Expect the unexpected

Expect the unexpected

Hope, rage, surprise, escapism, and more — all from the 16 films that comprise this year’s Brattleboro Film Festival

BRATTLEBORO — I can't remember a time when I've seen so many brilliant films in one collection.

The 16 long films (and some shorts) that the Brattleboro Film Festival is showing this year - its sixth, at the Latchis between Friday, Nov. 3 and Sunday, Nov. 12 - are stunning.

They will entertain, thrill, impress, educate, and enlighten you, and in a few cases they will do so while also breaking your heart.

Audiences will notice several things that are different this year. First of all, 16 films, not the usual 30.

“We've skimmed off about one-third in order to show more of them twice,” said Merry Elder, the chair of the film selection committee and president of the festival.

Many of the films are dramas.

“Over the years, we've had a lot of documentaries - more than half each year,” Elder said. “It's hard for a festival to get the dramas, especially if they're good, because the major distributors snatch them up and take them off the festival circuit. This year, we have good dramas.”

And the film committee chose with perhaps a lighter touch this year.

“A lot of people go to the movies to escape, and especially this year, we felt it important to have a little escapism,” Elder said.

I expected a comedy from Sara Taksler's film Tickling Giants, a documentary about the Jon Stewart of Egypt, Bassem Youssef, but it unalterably saddened me.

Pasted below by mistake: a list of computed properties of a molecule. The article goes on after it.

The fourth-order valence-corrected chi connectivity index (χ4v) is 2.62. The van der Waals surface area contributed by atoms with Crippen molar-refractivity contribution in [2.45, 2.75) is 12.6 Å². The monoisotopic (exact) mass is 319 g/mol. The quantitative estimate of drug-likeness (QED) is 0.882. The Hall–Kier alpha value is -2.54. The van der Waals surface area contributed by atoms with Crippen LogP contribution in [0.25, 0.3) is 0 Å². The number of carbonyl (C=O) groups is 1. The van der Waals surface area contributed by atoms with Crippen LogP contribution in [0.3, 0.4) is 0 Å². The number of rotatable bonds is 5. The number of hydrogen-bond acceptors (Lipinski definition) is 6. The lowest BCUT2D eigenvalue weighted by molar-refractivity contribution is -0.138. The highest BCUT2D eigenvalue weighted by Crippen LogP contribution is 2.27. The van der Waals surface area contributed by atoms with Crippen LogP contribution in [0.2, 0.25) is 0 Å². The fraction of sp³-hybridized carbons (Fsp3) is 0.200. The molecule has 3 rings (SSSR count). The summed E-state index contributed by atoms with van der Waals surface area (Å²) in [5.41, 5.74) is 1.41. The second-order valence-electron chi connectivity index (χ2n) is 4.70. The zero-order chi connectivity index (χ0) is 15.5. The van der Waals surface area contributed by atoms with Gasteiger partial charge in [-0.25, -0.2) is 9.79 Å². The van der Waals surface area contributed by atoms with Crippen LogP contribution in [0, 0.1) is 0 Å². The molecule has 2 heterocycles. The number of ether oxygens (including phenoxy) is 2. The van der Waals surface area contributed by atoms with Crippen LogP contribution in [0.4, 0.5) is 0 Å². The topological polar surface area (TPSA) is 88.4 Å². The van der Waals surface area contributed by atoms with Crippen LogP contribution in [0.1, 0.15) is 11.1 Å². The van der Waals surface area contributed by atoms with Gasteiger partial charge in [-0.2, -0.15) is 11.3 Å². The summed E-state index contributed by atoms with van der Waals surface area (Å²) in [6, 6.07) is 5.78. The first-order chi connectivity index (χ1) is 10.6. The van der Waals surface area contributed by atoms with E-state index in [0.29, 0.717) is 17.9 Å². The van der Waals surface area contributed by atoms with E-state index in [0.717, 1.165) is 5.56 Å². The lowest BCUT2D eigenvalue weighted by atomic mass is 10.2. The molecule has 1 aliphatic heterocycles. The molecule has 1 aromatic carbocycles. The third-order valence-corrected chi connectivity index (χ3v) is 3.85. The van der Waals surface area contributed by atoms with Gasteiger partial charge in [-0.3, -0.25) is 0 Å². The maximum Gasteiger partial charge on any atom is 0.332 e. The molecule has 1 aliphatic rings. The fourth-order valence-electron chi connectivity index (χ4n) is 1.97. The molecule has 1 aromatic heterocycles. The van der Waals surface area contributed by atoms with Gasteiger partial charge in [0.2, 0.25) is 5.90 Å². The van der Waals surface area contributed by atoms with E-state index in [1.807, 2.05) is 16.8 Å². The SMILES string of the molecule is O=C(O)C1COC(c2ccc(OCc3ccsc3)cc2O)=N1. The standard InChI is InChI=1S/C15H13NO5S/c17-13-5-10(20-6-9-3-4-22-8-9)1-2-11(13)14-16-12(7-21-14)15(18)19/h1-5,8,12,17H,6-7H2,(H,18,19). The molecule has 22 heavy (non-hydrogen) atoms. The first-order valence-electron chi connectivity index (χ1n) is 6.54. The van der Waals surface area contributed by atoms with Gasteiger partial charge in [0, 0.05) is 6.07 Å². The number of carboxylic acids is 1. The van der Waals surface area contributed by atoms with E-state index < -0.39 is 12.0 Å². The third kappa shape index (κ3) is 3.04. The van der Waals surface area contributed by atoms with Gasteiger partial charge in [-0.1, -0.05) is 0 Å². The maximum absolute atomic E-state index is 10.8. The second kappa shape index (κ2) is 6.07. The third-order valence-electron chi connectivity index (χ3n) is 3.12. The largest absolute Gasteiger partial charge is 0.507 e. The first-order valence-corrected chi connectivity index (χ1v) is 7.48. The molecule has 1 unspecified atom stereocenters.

I expected nothing from Nick Louvel and Michele Mitchell's film The Uncondemned, but I found myself enlightened and inspired as well as educated.

I never expected to see another film by the great French film director Agnès Varda, now 89, but here's the enchanting and celebrated documentary Faces Places.

As usual with the BFF, expect the unexpected.

* * *

Among the best drama in this year's festival is the witty French film Lost in Paris - by the amazing-looking Fiona Gordon and her oddly handsome husband, Dominique Abel. Both also star.

The film, a quirky look at Paris from the ground up (to the top of the Eiffel Tower), owes a great debt to Jacques Tati and offers many of the same kinds of sight gags and street scenes as that filmmaker used. Its third star is the great romantic film actress Emmanuelle Riva, who died in January.

Here, Riva explores age, memory, romance, and adventure in a wistful performance that made me write in my notes, “I love this film! It makes you happy!”

If you enjoyed Amélie, you, too, will love this film.

* * *

Another great drama - hard-hitting and equally quirky, (but not funny) - was Danielle Katvan's The Foster Portfolio. I couldn't make out where this short drama, taken from a Kurt Vonnegut story, was going, but in the end it was a hit in the gut with a two-by-four - and it's all about jazz!

A third drama is the fascinating I Dream in Another Language, by Ernesto Contreras. The film, in Spanish, explores what happens when the last two speakers of an indigenous language - a fictional language called Zikril, once spoken by members of a tribe living on the lush coast of Mexico - hate each other so much over a romantic rivalry from 50 years before that they won't speak to each other.

This drives a young linguist who has come to record the language for posterity up a wall.

This film also features an unspoken gay love story as well as a young-defiant-lovers love story.